Look out for a post on the graphic novels In Real Life, Skim, and Embroideries!

Wednesday, 9 March 2016

Top 6 Podcasts by Women

Within the last year I have become an avid podcast listener. I think I started by listening to people I liked being interviewed on The Nerdist (over that now), started listening to Comedy Bang Bang religiously, and after Serial became obsessed with This American Life, delving right into the archives. I spent my summer last year walking around the city listening to funny and interesting podcasts and now most corners have a little audio memory that pops up when I walk by. As a nerdfighter I listen to Dear Hank & John every week, and had a fling with Gilmore Guys for a while too. I listened to all the Adam and Joe Show archives I could find, and then super enjoyed Adam Buxton's podcast last year too. But today I specifically want to talk about the podcasts I love that are by women. I made a conscious shift in my listening to find more female voices as a lot of the popular podcasts ruling the roost, and the ones I devote a lot of time too, are male led. This was not a fruitless effort and I am continuing to find funny, entertaining, inspiring podcasts by women all the time. In fact I found a whole bunch more when I was looking at other 'top female podcast' lists in prep for this post. So here are my Top 6 Podcasts By Women, and not just FOR women, I reckon most of these should have universal appeal. In no particular order, here they are:

Hosted by Beckett Graham and Susan Vollenweider, this podcast focusses on the oft-ignored women of history. I recommend episode 60: Four Inventors for a taste of what the tone of the podcast is like. Normally it is one woman from history per episode, so have a scroll through to find some of your favourites.

Hosted by Caroline Crampton and Anna Leszkiewicz of the New Statesman, SRSLY covers all things pop culture in music, film, tv, books, internet. I recommend episode 29: The One Where They Take it Seriously, a special episode on Friends, which is a little different from their usual episodes but very fun in their in depth analysis of the series. Their special episode on Harry Potter is just as fun. Usual episodes cover current pop culture phenomenon, which is also fun!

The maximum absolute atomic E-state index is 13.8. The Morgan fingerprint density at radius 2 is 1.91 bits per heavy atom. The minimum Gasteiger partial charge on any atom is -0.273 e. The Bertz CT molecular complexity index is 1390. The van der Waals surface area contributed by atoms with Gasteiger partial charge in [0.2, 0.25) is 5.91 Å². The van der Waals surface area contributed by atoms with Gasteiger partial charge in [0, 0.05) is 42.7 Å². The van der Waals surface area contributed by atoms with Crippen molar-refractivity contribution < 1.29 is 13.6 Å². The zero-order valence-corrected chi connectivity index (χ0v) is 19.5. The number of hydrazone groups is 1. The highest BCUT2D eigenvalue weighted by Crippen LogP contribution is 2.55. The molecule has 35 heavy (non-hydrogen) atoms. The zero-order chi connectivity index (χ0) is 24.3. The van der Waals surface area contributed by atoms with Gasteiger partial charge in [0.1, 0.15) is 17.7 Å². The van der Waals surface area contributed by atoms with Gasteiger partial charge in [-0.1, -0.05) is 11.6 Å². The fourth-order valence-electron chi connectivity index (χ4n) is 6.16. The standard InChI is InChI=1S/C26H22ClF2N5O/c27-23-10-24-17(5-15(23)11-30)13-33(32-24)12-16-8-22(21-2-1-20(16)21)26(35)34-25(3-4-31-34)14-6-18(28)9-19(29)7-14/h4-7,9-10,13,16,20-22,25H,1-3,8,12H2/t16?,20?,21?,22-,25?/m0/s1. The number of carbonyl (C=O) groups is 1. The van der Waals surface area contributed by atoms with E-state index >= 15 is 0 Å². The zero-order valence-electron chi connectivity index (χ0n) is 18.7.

Hosted by Ann Friedman and Aminatou Sow, this podcast covers pop culture and politics and everything in between and encourages my new favourite girl-love thing, Shine Theory. I recommend episode 42: Twitter Ninja, which covers the all-lady congress during the DC snowstorm, menstruation and marijuana, and Kanye's Twitter rants. 

Hosted by actor and improver Lauren Lapkus, a frequent Comedy Bang Bang guest also known for her roles in Orange is the New Black and Jurassic World no less! Lauren Lapkus is the guest and her guest is the host in this improv podcast. I believe the guest brings the character and set up for Lauren to improv along to. I recommend the episode Eliza Skinner: Post-Apodcastlypse, which is a very funny post-apocalypse survivor broadcast. Fun fact: I'm listening to this one right now!

Hosted by Phoebe Judge, Criminal is a podcast about crime. I found it looking for a true crime podcast to fill the gap after Serial season 1. I recommend episode 35: Pen & Paper, about a courtroom sketch artist. This episode is not particularly creepy or gruesome, just pretty interesting. There are much more crimey episodes for sure. 

Hosted by Alexandra Fiber & Danielle Gibson, this podcast is pretty much what it says in the title: funny ladies talking about a particular film each episode. I recommend episode 25: Charlies Angels with Tessa Hersh, in which it's discussed whether the 2000 film stands the test of time.

That all folks! Apart from a quick shout out to Black Girls Talking, an awesome podcast that I didn't include in this list because I've only listened to one episode so far!

Enjoy! :) Let me know your recs!